Judge Myrick frequently performed weddings, but when gay marriage was legalized in North Carolina in 2014, she realized that she could not in good conscience, because of her faith, conduct court-house ceremonies for same-sex couples.

So she consulted with her colleagues and immediate supervisor and came up with a solution:  Weddings were held at certain regular times during the week.  She would alter her schedule so that she wouldn’t perform any weddings.

But not performing weddings at all, thereby not discriminating against anyone, was not good enough for her supervising judge.  So she was instructed to resign.  This happened just two months before she would have been eligible for retirement.

She filed a complaint with the Equal Employment Opportunity Commission (EEOC) that her resignation was involuntary and that she was being discriminated against for her religious beliefs.  The Becket Fund for Religious Liberty took up the case.  Here is the outcome, according to Bre Payton (whose article goes into much more detail):

A federal judge, Michael Devine, ruled in Gayle’s favor. He found that the state of North Carolina broke the law when it rejected reasonable solutions to accommodate Gayle’s religious beliefs. He also found that Gayle’s subsequent resignation was not voluntary, as she was told she would face disciplinary action, civil penalties, or even criminal prosecution unless she agreed too perform same-sex marriages. She was awarded more than $300,000 from the state in lost pay, attorney’s fees, and her retirement benefits in an agreement finalized late last month.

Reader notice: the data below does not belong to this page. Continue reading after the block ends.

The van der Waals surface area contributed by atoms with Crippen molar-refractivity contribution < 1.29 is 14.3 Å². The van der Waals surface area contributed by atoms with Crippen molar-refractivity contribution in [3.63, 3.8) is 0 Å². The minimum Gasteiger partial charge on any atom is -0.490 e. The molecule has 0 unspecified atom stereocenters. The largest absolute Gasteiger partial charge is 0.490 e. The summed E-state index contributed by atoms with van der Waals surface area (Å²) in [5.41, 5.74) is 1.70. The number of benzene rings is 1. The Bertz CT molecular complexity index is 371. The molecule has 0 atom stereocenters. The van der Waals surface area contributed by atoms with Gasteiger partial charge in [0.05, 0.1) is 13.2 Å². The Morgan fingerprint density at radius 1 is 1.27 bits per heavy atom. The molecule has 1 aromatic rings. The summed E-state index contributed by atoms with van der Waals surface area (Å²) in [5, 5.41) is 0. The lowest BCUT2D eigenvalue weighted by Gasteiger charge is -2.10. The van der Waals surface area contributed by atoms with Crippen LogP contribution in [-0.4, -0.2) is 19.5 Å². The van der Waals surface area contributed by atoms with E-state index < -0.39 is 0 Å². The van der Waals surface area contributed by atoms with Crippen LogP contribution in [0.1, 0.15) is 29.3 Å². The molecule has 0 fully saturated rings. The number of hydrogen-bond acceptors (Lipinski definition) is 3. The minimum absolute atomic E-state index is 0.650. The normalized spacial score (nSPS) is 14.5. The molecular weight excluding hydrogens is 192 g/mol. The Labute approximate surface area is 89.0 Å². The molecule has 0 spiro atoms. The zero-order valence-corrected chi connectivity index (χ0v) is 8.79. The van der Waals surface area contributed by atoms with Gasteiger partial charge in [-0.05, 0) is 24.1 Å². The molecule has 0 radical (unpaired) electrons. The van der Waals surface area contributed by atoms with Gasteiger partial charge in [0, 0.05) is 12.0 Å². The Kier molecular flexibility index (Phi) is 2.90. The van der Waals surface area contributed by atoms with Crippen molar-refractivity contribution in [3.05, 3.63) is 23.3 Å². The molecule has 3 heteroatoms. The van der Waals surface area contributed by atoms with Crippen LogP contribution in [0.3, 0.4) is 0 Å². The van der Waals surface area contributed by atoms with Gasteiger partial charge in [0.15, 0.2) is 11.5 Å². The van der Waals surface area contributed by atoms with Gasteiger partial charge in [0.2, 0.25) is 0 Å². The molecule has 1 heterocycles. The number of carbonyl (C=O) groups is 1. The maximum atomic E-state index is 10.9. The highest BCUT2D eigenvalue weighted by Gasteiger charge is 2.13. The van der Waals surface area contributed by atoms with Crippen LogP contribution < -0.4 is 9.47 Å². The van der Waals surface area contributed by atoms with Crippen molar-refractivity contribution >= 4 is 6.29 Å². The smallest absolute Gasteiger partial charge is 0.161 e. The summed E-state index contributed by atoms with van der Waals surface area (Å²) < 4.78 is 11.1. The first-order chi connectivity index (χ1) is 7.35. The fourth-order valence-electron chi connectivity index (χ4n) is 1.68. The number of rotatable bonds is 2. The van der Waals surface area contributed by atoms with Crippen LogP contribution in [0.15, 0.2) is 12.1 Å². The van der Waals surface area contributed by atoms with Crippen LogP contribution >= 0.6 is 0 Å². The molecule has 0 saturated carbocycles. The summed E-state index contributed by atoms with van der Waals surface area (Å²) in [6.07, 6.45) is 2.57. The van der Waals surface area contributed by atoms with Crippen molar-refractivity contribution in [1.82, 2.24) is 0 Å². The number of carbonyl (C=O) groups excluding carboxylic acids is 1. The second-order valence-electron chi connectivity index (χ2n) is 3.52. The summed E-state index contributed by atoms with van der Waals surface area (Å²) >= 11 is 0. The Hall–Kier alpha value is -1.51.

That’s a very important point in religious liberty cases, as judicial precent makes clear:  Efforts must be made to accommodate religious beliefs, when possible.

In this instance, a simple schedule change would have prevented both the possibility of discrimination and the violation of religious liberty.

Such conflicts cannot always be resolved in a “win-win” fashion, but sometimes they can.  The court ruled that reasonable accommodations to religious belief should be pursued.

In Judge Neely’s case, the Wyoming Supreme Court censured her, but allowed her to keep her job as a municipal judge, though she will not be allowed to perform any weddings of any kind.